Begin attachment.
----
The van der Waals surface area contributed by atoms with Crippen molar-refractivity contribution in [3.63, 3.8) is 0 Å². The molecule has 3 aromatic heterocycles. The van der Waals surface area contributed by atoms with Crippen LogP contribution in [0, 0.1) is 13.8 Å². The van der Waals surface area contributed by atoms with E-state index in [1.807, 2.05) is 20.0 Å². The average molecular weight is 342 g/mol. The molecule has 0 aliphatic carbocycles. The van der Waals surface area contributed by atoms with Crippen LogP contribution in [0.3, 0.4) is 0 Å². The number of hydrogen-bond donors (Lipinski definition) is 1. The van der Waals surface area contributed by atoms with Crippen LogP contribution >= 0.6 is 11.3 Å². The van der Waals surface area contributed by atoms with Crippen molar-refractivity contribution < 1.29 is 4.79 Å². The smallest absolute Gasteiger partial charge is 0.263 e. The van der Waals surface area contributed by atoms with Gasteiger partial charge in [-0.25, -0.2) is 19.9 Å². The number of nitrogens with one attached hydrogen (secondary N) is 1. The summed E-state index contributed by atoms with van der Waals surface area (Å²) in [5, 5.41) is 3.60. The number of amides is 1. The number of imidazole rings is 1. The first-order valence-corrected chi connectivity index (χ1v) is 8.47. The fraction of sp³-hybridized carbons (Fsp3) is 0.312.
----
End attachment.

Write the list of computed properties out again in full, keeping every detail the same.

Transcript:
The van der Waals surface area contributed by atoms with Crippen molar-refractivity contribution in [3.63, 3.8) is 0 Å². The molecule has 3 aromatic heterocycles. The van der Waals surface area contributed by atoms with Crippen LogP contribution in [0, 0.1) is 13.8 Å². The van der Waals surface area contributed by atoms with E-state index in [1.807, 2.05) is 20.0 Å². The average molecular weight is 342 g/mol. The molecule has 0 aliphatic carbocycles. The van der Waals surface area contributed by atoms with Crippen LogP contribution in [0.3, 0.4) is 0 Å². The number of hydrogen-bond donors (Lipinski definition) is 1. The van der Waals surface area contributed by atoms with Crippen LogP contribution >= 0.6 is 11.3 Å². The van der Waals surface area contributed by atoms with Crippen molar-refractivity contribution < 1.29 is 4.79 Å². The smallest absolute Gasteiger partial charge is 0.263 e. The van der Waals surface area contributed by atoms with Gasteiger partial charge in [-0.25, -0.2) is 19.9 Å². The number of nitrogens with one attached hydrogen (secondary N) is 1. The summed E-state index contributed by atoms with van der Waals surface area (Å²) in [5, 5.41) is 3.60. The number of amides is 1. The number of imidazole rings is 1. The first-order valence-corrected chi connectivity index (χ1v) is 8.47. The fraction of sp³-hybridized carbons (Fsp3) is 0.312.